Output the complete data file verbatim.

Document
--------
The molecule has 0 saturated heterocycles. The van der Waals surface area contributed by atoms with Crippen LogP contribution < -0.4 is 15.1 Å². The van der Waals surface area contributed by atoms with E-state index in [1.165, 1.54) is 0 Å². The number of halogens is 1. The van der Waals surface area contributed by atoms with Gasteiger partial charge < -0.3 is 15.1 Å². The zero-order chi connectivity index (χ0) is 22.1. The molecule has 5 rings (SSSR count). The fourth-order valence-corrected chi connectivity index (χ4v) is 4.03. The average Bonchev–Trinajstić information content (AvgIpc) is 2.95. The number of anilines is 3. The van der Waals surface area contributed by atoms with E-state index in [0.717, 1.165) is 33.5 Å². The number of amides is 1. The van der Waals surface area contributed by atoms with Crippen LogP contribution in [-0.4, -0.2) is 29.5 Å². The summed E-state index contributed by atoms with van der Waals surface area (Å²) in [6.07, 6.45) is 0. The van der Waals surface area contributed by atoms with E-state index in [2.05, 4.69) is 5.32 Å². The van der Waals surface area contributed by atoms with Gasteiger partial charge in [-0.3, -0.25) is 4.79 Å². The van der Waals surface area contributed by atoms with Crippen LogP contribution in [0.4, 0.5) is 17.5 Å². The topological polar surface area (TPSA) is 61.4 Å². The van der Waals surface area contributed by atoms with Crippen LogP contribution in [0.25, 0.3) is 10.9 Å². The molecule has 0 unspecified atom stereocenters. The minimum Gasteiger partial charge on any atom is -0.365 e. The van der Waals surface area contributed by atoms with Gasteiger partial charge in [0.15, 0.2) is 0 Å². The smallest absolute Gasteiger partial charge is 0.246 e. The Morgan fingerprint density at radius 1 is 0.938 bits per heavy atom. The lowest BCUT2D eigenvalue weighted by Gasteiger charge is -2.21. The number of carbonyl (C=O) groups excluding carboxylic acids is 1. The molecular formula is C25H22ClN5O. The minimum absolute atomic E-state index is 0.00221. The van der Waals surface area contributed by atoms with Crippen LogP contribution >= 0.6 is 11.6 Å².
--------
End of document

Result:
The molecule has 0 saturated heterocycles. The van der Waals surface area contributed by atoms with Crippen LogP contribution < -0.4 is 15.1 Å². The van der Waals surface area contributed by atoms with E-state index in [1.165, 1.54) is 0 Å². The number of halogens is 1. The van der Waals surface area contributed by atoms with Gasteiger partial charge < -0.3 is 15.1 Å². The zero-order chi connectivity index (χ0) is 22.1. The molecule has 5 rings (SSSR count). The fourth-order valence-corrected chi connectivity index (χ4v) is 4.03. The average Bonchev–Trinajstić information content (AvgIpc) is 2.95. The number of anilines is 3. The van der Waals surface area contributed by atoms with E-state index in [0.717, 1.165) is 33.5 Å². The number of amides is 1. The van der Waals surface area contributed by atoms with Crippen LogP contribution in [-0.4, -0.2) is 29.5 Å². The summed E-state index contributed by atoms with van der Waals surface area (Å²) in [6.07, 6.45) is 0. The van der Waals surface area contributed by atoms with E-state index in [2.05, 4.69) is 5.32 Å². The van der Waals surface area contributed by atoms with Gasteiger partial charge in [-0.3, -0.25) is 4.79 Å². The van der Waals surface area contributed by atoms with Crippen LogP contribution in [0.4, 0.5) is 17.5 Å². The topological polar surface area (TPSA) is 61.4 Å². The van der Waals surface area contributed by atoms with Crippen LogP contribution in [0.25, 0.3) is 10.9 Å². The molecule has 0 unspecified atom stereocenters. The minimum Gasteiger partial charge on any atom is -0.365 e. The van der Waals surface area contributed by atoms with Gasteiger partial charge in [0.15, 0.2) is 0 Å². The smallest absolute Gasteiger partial charge is 0.246 e. The Morgan fingerprint density at radius 1 is 0.938 bits per heavy atom. The lowest BCUT2D eigenvalue weighted by Gasteiger charge is -2.21. The number of carbonyl (C=O) groups excluding carboxylic acids is 1. The molecular formula is C25H22ClN5O. The minimum absolute atomic E-state index is 0.00221. The van der Waals surface area contributed by atoms with Crippen LogP contribution >= 0.6 is 11.6 Å².